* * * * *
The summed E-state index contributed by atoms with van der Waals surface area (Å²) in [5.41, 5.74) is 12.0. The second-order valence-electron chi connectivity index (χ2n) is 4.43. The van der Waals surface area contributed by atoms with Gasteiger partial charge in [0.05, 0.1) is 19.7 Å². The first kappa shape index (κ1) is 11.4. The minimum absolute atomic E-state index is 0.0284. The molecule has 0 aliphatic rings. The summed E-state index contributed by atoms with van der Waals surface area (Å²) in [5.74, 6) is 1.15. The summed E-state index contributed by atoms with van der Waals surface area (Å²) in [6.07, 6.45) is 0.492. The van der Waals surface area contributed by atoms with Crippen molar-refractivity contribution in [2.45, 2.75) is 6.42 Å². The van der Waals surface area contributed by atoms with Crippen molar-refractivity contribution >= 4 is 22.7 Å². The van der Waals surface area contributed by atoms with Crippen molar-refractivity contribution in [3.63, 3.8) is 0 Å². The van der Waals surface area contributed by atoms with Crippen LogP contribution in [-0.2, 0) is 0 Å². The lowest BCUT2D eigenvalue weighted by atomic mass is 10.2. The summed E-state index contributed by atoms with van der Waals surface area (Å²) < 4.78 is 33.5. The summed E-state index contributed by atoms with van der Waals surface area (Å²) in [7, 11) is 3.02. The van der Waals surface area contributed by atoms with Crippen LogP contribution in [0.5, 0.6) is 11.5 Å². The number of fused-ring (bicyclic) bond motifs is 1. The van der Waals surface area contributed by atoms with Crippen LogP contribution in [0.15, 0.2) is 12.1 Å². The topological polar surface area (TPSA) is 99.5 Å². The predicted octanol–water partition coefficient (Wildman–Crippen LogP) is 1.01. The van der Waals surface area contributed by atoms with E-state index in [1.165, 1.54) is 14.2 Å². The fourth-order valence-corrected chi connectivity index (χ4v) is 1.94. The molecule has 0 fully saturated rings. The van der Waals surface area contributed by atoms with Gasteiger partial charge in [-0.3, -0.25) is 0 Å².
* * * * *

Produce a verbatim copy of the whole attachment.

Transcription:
The summed E-state index contributed by atoms with van der Waals surface area (Å²) in [5.41, 5.74) is 12.0. The second-order valence-electron chi connectivity index (χ2n) is 4.43. The van der Waals surface area contributed by atoms with Gasteiger partial charge in [0.05, 0.1) is 19.7 Å². The first kappa shape index (κ1) is 11.4. The minimum absolute atomic E-state index is 0.0284. The molecule has 0 aliphatic rings. The summed E-state index contributed by atoms with van der Waals surface area (Å²) in [5.74, 6) is 1.15. The summed E-state index contributed by atoms with van der Waals surface area (Å²) in [6.07, 6.45) is 0.492. The van der Waals surface area contributed by atoms with Crippen molar-refractivity contribution in [2.45, 2.75) is 6.42 Å². The van der Waals surface area contributed by atoms with Crippen molar-refractivity contribution >= 4 is 22.7 Å². The van der Waals surface area contributed by atoms with Crippen molar-refractivity contribution in [3.63, 3.8) is 0 Å². The van der Waals surface area contributed by atoms with Crippen LogP contribution in [-0.2, 0) is 0 Å². The lowest BCUT2D eigenvalue weighted by atomic mass is 10.2. The summed E-state index contributed by atoms with van der Waals surface area (Å²) < 4.78 is 33.5. The summed E-state index contributed by atoms with van der Waals surface area (Å²) in [7, 11) is 3.02. The van der Waals surface area contributed by atoms with Crippen LogP contribution in [0.5, 0.6) is 11.5 Å². The number of fused-ring (bicyclic) bond motifs is 1. The van der Waals surface area contributed by atoms with Crippen LogP contribution in [0.15, 0.2) is 12.1 Å². The topological polar surface area (TPSA) is 99.5 Å². The predicted octanol–water partition coefficient (Wildman–Crippen LogP) is 1.01. The van der Waals surface area contributed by atoms with E-state index in [1.165, 1.54) is 14.2 Å². The fourth-order valence-corrected chi connectivity index (χ4v) is 1.94. The molecule has 0 fully saturated rings. The van der Waals surface area contributed by atoms with Gasteiger partial charge in [-0.3, -0.25) is 0 Å².